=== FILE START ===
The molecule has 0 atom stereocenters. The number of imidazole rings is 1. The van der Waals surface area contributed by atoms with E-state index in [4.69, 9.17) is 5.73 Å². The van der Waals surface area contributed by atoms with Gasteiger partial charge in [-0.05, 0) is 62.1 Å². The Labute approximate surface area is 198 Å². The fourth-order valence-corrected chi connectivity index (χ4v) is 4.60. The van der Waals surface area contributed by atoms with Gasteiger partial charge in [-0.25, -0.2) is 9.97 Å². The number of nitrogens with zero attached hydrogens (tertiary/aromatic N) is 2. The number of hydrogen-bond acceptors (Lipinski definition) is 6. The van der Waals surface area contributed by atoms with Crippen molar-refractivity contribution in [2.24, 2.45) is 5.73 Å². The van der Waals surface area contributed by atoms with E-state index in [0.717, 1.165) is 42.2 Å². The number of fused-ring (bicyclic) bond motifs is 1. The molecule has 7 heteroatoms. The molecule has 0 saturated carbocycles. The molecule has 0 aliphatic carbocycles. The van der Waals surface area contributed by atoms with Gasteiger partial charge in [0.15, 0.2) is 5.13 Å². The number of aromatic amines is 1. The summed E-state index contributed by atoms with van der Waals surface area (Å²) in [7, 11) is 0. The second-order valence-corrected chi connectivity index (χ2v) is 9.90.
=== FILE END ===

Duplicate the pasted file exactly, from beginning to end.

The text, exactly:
The molecule has 0 atom stereocenters. The number of imidazole rings is 1. The van der Waals surface area contributed by atoms with E-state index in [4.69, 9.17) is 5.73 Å². The van der Waals surface area contributed by atoms with Gasteiger partial charge in [-0.05, 0) is 62.1 Å². The Labute approximate surface area is 198 Å². The fourth-order valence-corrected chi connectivity index (χ4v) is 4.60. The van der Waals surface area contributed by atoms with Gasteiger partial charge in [-0.25, -0.2) is 9.97 Å². The number of nitrogens with zero attached hydrogens (tertiary/aromatic N) is 2. The number of hydrogen-bond acceptors (Lipinski definition) is 6. The van der Waals surface area contributed by atoms with Crippen molar-refractivity contribution in [2.24, 2.45) is 5.73 Å². The van der Waals surface area contributed by atoms with E-state index in [0.717, 1.165) is 42.2 Å². The number of fused-ring (bicyclic) bond motifs is 1. The molecule has 7 heteroatoms. The molecule has 0 saturated carbocycles. The molecule has 0 aliphatic carbocycles. The van der Waals surface area contributed by atoms with Gasteiger partial charge in [0.15, 0.2) is 5.13 Å². The number of aromatic amines is 1. The summed E-state index contributed by atoms with van der Waals surface area (Å²) in [7, 11) is 0. The second-order valence-corrected chi connectivity index (χ2v) is 9.90.